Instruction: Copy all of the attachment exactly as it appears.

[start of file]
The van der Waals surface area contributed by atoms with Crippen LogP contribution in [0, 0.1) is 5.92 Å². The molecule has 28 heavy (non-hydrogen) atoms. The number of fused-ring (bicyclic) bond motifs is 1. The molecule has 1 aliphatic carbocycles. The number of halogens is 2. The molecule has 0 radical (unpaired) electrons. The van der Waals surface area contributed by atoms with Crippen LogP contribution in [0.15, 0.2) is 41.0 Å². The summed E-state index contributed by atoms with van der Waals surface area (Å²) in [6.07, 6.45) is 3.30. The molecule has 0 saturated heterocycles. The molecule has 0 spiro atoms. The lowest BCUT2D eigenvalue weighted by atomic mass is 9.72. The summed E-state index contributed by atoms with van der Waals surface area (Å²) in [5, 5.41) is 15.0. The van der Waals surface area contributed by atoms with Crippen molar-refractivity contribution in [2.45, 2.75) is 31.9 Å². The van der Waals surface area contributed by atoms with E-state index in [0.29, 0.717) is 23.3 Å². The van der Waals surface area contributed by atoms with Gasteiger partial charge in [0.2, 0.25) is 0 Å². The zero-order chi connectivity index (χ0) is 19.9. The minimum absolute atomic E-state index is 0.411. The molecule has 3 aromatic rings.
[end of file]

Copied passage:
The van der Waals surface area contributed by atoms with Crippen LogP contribution in [0, 0.1) is 5.92 Å². The molecule has 28 heavy (non-hydrogen) atoms. The number of fused-ring (bicyclic) bond motifs is 1. The molecule has 1 aliphatic carbocycles. The number of halogens is 2. The molecule has 0 radical (unpaired) electrons. The van der Waals surface area contributed by atoms with Crippen LogP contribution in [0.15, 0.2) is 41.0 Å². The summed E-state index contributed by atoms with van der Waals surface area (Å²) in [6.07, 6.45) is 3.30. The molecule has 0 saturated heterocycles. The molecule has 0 spiro atoms. The lowest BCUT2D eigenvalue weighted by atomic mass is 9.72. The summed E-state index contributed by atoms with van der Waals surface area (Å²) in [5, 5.41) is 15.0. The van der Waals surface area contributed by atoms with Crippen molar-refractivity contribution in [2.45, 2.75) is 31.9 Å². The van der Waals surface area contributed by atoms with E-state index in [0.29, 0.717) is 23.3 Å². The van der Waals surface area contributed by atoms with Gasteiger partial charge in [0.2, 0.25) is 0 Å². The zero-order chi connectivity index (χ0) is 19.9. The minimum absolute atomic E-state index is 0.411. The molecule has 3 aromatic rings.